We can simulate the pours one by one, keeping track of the amount of milk in each bucket. For example, if we pour from bucket $1$ into bucket $2$, and bucket $1$ has size $c_1$ and bucket $2$ has size $c_2$, and before the pour, bucket $1$ has $m_1$ units of milk and bucket $2$ has $m_2$ units, then the amount of milk poured is $\min(m_1, c_2 - m_2)$. Therefore after the pour, the amount of milk in bucket $1$ is $m_1 - \min(m_1, c_2 - m_2)$. And the amount of milk in bucket $2$ is $m_2 + \min(m_1, c_2 - m_2)$. The formulas for pouring bucket $2$ into bucket $3$, or bucket $3$ into bucket $1$, are analogous.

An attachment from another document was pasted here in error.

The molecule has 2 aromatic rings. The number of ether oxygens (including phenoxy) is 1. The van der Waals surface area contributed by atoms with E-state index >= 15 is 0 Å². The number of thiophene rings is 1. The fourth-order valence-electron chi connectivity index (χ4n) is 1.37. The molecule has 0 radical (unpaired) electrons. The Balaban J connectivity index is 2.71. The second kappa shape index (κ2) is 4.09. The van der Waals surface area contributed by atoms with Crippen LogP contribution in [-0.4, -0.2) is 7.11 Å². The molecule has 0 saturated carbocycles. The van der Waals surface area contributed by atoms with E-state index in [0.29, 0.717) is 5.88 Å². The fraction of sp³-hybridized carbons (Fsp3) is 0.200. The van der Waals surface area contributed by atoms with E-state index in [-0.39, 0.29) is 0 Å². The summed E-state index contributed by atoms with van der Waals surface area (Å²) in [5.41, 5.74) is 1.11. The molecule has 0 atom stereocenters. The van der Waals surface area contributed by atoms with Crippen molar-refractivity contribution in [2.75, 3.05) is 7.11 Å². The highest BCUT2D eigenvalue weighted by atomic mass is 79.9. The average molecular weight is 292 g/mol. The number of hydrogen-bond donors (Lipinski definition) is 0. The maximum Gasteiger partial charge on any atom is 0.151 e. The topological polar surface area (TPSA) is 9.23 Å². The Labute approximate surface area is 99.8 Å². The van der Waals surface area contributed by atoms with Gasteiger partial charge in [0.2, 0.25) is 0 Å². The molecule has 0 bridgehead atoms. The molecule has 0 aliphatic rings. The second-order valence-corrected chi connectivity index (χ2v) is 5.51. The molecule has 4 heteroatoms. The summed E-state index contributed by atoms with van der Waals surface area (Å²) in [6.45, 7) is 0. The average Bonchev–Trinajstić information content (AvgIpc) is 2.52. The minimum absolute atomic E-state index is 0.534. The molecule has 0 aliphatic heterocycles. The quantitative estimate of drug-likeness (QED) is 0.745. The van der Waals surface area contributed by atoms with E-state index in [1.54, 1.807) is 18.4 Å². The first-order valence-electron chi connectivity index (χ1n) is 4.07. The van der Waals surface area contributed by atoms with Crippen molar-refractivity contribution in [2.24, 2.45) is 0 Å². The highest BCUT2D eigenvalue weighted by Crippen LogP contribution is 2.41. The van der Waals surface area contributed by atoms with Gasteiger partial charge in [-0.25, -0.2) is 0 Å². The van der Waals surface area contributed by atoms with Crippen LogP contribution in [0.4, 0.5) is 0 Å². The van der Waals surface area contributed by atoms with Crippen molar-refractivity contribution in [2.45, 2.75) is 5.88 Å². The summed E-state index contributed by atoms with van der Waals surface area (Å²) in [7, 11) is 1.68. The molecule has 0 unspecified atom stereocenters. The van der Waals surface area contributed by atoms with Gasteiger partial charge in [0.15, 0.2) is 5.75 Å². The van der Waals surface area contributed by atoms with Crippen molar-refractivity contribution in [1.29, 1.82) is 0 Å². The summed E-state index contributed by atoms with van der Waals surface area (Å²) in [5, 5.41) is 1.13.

Since there are only $100$ pours, and each pour takes only a constant number of arithmetic operations to simulate, this algorithm will run very fast.

Here is Travis Hance's code:

#include <cstdio> #include <algorithm> using namespace std; void pour(int& c1, int& m1, int& c2, int& m2) { int amt = min(m1, c2 - m2); m1 -= amt; m2 += amt; } int main() { int c1, c2, c3; int m1, m2, m3; scanf("%d %d", &c1, &m1); scanf("%d %d", &c2, &m2); scanf("%d %d", &c3, &m3); for (int i = 0; i < 33; i++) { pour(c1, m1, c2, m2); pour(c2, m2, c3, m3); pour(c3, m3, c1, m1); } pour(c1, m1, c2, m2); printf("%d\n%d\n%d\n", m1, m2, m3); }